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Mudlogging: The Mudlog Alun Whittaker

Sanders and Whittaker


Vallejo, California, U.S.A.

INTRODUCTION material that arrives at the surface as drilling takes place (see
chapter on "Mudlogging: Drill Cuttings Analysis" in Part 3).
Information gathered by the mudlogging crew is first Information is commonly presented as lithological symbols,
recorded on a data sheet (Figure 1) and then plotted onto a each representing 10% of the total sample volume. This is
mudlog form (Figure 2). Each mudlogger is responsible for commonly referred to as a percentage log.
plotting the data acquired during his or her tour. In this way, Some mudlog formats have an interpreted lithology
the mudlog becomes an accurate and up-to-date record of column adjacent to the percent lithology. This interpreted
nearly all activity related to the drilling of the well. lithology log attempts to take into account factors that might
It is very important that a mudlog be recorded on a affect cuttings recovery, such as sloughing and trips.
standard format using standardized plotting and reporting
Additional reservoir information can also be recorded in
procedures. This is necessary to allow valid and convenient
track 2. In the example log shown in Figure 2, a separate
comparison of log data from well to well and to prevent
column is included for qualitative porosity estimation.
confusion or misunderstanding over the meaning of a log
trace or annotation.
Track 3: Depth Annotation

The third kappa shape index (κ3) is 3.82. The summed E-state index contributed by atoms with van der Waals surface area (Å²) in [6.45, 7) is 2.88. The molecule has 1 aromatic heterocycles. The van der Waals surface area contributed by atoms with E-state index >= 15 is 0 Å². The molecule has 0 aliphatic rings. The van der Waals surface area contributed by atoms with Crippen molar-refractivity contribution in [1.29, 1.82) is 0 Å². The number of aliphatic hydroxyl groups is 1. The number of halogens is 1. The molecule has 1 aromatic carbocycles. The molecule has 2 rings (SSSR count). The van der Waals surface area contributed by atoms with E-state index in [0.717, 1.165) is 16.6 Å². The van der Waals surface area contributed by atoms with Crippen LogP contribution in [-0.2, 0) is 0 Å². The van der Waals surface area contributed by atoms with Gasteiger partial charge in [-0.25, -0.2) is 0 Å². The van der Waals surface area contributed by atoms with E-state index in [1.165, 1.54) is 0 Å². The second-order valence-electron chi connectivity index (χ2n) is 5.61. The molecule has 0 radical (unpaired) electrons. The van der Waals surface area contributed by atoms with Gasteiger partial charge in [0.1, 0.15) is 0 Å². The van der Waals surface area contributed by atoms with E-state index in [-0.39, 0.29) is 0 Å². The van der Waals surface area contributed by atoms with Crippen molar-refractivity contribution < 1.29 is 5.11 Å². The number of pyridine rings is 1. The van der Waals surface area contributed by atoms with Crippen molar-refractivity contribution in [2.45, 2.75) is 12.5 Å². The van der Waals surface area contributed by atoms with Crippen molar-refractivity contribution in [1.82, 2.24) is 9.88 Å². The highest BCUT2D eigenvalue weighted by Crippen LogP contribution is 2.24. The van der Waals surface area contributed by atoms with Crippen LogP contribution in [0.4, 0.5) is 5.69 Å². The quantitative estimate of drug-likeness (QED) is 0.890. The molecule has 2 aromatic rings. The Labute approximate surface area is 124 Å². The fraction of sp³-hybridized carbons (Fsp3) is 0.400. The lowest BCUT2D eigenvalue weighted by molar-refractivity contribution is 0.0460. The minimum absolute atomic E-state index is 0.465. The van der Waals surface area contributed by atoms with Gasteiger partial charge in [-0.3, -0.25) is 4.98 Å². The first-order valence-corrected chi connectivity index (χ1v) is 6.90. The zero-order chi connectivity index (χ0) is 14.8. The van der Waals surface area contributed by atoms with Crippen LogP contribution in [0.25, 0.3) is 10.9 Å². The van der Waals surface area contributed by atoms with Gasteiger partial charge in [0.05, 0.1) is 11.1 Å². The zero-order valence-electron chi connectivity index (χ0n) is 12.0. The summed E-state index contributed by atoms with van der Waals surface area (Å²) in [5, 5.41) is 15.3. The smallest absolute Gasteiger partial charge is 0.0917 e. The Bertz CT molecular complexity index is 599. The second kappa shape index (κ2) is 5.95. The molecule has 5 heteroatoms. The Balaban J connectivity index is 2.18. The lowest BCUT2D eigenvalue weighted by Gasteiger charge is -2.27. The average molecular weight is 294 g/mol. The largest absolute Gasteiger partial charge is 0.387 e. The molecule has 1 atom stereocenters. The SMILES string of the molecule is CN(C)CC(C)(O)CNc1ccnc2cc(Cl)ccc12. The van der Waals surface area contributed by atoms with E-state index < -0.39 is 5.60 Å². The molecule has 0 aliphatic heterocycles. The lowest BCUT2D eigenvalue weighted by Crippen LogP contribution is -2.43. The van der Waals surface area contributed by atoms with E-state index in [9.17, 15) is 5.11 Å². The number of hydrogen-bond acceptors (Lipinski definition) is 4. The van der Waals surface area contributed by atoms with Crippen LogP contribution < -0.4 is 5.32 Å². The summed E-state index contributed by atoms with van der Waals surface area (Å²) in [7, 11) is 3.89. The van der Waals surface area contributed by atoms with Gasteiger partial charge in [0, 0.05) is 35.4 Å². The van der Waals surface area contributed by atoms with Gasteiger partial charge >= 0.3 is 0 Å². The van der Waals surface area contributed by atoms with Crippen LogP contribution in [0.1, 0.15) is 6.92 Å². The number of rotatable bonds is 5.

LAYOUT OF A MUDLOG Depths are noted in track 3 using the traditional scales (in
the United States) of 2 in. to 100 ft (1:600) and 5 in. to 100 ft
Figure 2 is an example of the layout and information (1:240). This track also includes the location (depth or
content of a standard mud log. The general usage of the interval) of the following:
tracks (columns) on a mudlog are outlined here.
Conventional cores
Log Headings Sidewall cores
The log heading identifies mudlog and records para- Drill stem tests (DSTs)
meters used in preparing the log. The various headings are Wireline formation tests
as follows:
Tracks 4 and 5: Hydrocarbon Evaluation
Operator and well name
These two tracks consist of the following information:
Location
Rig name and type
Total combustible hydrocarbons from gas trap, mud,
Elevations
cuttings blender tests, and nonformational borehole
Dates and times
gas events such as trip gas, carbide lag checks, and
Mudlogging company and crew
connection gas are recorded.
Other mudlogging services
Casing sizes and depths Hydrocarbon chromatograph with gaseous alkanes
Mud type and characteristics (methane, ethane, propane, butanes, and pentanes) are
Mudlog symbols and abbreviations plotted as individual tracks. Chromatograph
Gas calibration information calibration checks are also included, providing they do
not obscure well data.
Track 1: Rate of Penetration (ROP) Oil evaluation includes subjective and qualitative
evaluation of oil staining and solvent-cut oil. (Many
This track gives a relative indication of rock strength and mudloggers include these data in the lithology track.)
porosity. Track 1 includes the following information: This evaluation can also include qualitative analysis of
oil fluorimetry, refractometry, and geochemistry.
ROP and normalized ROP (NROP) (see chapter on
"Rate of Penetration" in Part 3)
Bit number, type, and diameter Track 6: Geological and Lithological Evaluation
Number and size of jets Track 6 is subdivided into the following categories:
Bit run (time per feet drilled)
Bit grade (wear and damage) Mineralogy and geochemical analyses
Weight on bit Interpreted lithology log
Rotary speed Lithological descriptions
Mud (standpipe pressure and flow rate) Comments, which include special analyses, reports of
borehole conditions, and reports of drilling events that
Track 2: Cuttings Lithology
have an effect on overall log interpretation (such as loss
Track 2 identifies and records the lithology of the cuttings of returns and power failure)

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